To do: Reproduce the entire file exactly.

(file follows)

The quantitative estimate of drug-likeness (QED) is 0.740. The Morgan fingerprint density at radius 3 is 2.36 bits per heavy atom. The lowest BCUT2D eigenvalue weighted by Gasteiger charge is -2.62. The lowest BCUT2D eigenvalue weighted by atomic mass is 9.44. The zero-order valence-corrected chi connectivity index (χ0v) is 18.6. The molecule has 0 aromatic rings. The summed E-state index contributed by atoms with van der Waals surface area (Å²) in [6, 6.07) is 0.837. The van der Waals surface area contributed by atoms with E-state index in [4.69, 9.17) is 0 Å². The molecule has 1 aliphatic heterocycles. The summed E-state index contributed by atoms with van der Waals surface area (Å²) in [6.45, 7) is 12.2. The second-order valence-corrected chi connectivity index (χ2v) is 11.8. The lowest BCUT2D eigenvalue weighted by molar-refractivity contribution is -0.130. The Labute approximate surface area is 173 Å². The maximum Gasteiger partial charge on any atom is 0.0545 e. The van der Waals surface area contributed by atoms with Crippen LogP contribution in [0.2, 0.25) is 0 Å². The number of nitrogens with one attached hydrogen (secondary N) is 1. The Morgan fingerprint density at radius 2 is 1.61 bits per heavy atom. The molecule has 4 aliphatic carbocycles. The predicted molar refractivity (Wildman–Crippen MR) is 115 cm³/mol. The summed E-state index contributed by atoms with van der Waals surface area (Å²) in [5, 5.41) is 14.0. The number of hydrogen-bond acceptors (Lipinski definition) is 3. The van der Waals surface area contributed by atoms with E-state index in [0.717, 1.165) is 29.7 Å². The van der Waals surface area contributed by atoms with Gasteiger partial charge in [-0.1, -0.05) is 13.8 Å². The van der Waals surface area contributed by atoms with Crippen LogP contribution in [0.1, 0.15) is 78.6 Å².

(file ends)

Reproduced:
The quantitative estimate of drug-likeness (QED) is 0.740. The Morgan fingerprint density at radius 3 is 2.36 bits per heavy atom. The lowest BCUT2D eigenvalue weighted by Gasteiger charge is -2.62. The lowest BCUT2D eigenvalue weighted by atomic mass is 9.44. The zero-order valence-corrected chi connectivity index (χ0v) is 18.6. The molecule has 0 aromatic rings. The summed E-state index contributed by atoms with van der Waals surface area (Å²) in [6, 6.07) is 0.837. The van der Waals surface area contributed by atoms with E-state index in [4.69, 9.17) is 0 Å². The molecule has 1 aliphatic heterocycles. The summed E-state index contributed by atoms with van der Waals surface area (Å²) in [6.45, 7) is 12.2. The second-order valence-corrected chi connectivity index (χ2v) is 11.8. The lowest BCUT2D eigenvalue weighted by molar-refractivity contribution is -0.130. The Labute approximate surface area is 173 Å². The maximum Gasteiger partial charge on any atom is 0.0545 e. The van der Waals surface area contributed by atoms with Crippen LogP contribution in [0.2, 0.25) is 0 Å². The number of nitrogens with one attached hydrogen (secondary N) is 1. The Morgan fingerprint density at radius 2 is 1.61 bits per heavy atom. The molecule has 4 aliphatic carbocycles. The predicted molar refractivity (Wildman–Crippen MR) is 115 cm³/mol. The summed E-state index contributed by atoms with van der Waals surface area (Å²) in [5, 5.41) is 14.0. The number of hydrogen-bond acceptors (Lipinski definition) is 3. The van der Waals surface area contributed by atoms with E-state index in [0.717, 1.165) is 29.7 Å². The van der Waals surface area contributed by atoms with Gasteiger partial charge in [-0.1, -0.05) is 13.8 Å². The van der Waals surface area contributed by atoms with Crippen LogP contribution in [0.1, 0.15) is 78.6 Å².